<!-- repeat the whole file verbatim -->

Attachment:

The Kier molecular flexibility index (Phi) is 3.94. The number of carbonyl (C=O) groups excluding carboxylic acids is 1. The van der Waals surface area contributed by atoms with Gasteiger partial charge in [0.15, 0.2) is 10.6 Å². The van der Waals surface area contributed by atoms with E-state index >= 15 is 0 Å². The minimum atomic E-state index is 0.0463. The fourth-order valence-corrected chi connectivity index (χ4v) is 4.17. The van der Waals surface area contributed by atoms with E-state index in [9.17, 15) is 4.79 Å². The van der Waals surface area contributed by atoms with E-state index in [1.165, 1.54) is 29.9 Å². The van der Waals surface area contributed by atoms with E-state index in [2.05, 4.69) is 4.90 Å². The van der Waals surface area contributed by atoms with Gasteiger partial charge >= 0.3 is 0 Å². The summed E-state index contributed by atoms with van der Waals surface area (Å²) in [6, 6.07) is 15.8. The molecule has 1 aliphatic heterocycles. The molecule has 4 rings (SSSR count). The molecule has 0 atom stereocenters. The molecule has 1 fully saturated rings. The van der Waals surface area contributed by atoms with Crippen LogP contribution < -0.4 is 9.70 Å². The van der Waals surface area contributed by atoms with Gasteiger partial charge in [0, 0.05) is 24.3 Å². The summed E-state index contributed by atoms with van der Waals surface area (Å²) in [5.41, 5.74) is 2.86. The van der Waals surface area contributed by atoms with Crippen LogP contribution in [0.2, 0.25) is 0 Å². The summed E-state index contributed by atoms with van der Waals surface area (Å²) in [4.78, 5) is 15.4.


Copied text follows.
The Kier molecular flexibility index (Phi) is 3.94. The number of carbonyl (C=O) groups excluding carboxylic acids is 1. The van der Waals surface area contributed by atoms with Gasteiger partial charge in [0.15, 0.2) is 10.6 Å². The van der Waals surface area contributed by atoms with E-state index >= 15 is 0 Å². The minimum atomic E-state index is 0.0463. The fourth-order valence-corrected chi connectivity index (χ4v) is 4.17. The van der Waals surface area contributed by atoms with E-state index in [9.17, 15) is 4.79 Å². The van der Waals surface area contributed by atoms with E-state index in [1.165, 1.54) is 29.9 Å². The van der Waals surface area contributed by atoms with E-state index in [2.05, 4.69) is 4.90 Å². The van der Waals surface area contributed by atoms with Gasteiger partial charge >= 0.3 is 0 Å². The summed E-state index contributed by atoms with van der Waals surface area (Å²) in [6, 6.07) is 15.8. The molecule has 1 aliphatic heterocycles. The molecule has 4 rings (SSSR count). The molecule has 0 atom stereocenters. The molecule has 1 fully saturated rings. The van der Waals surface area contributed by atoms with Crippen LogP contribution < -0.4 is 9.70 Å². The van der Waals surface area contributed by atoms with Gasteiger partial charge in [0, 0.05) is 24.3 Å². The summed E-state index contributed by atoms with van der Waals surface area (Å²) in [5.41, 5.74) is 2.86. The van der Waals surface area contributed by atoms with Crippen LogP contribution in [0.2, 0.25) is 0 Å². The summed E-state index contributed by atoms with van der Waals surface area (Å²) in [4.78, 5) is 15.4.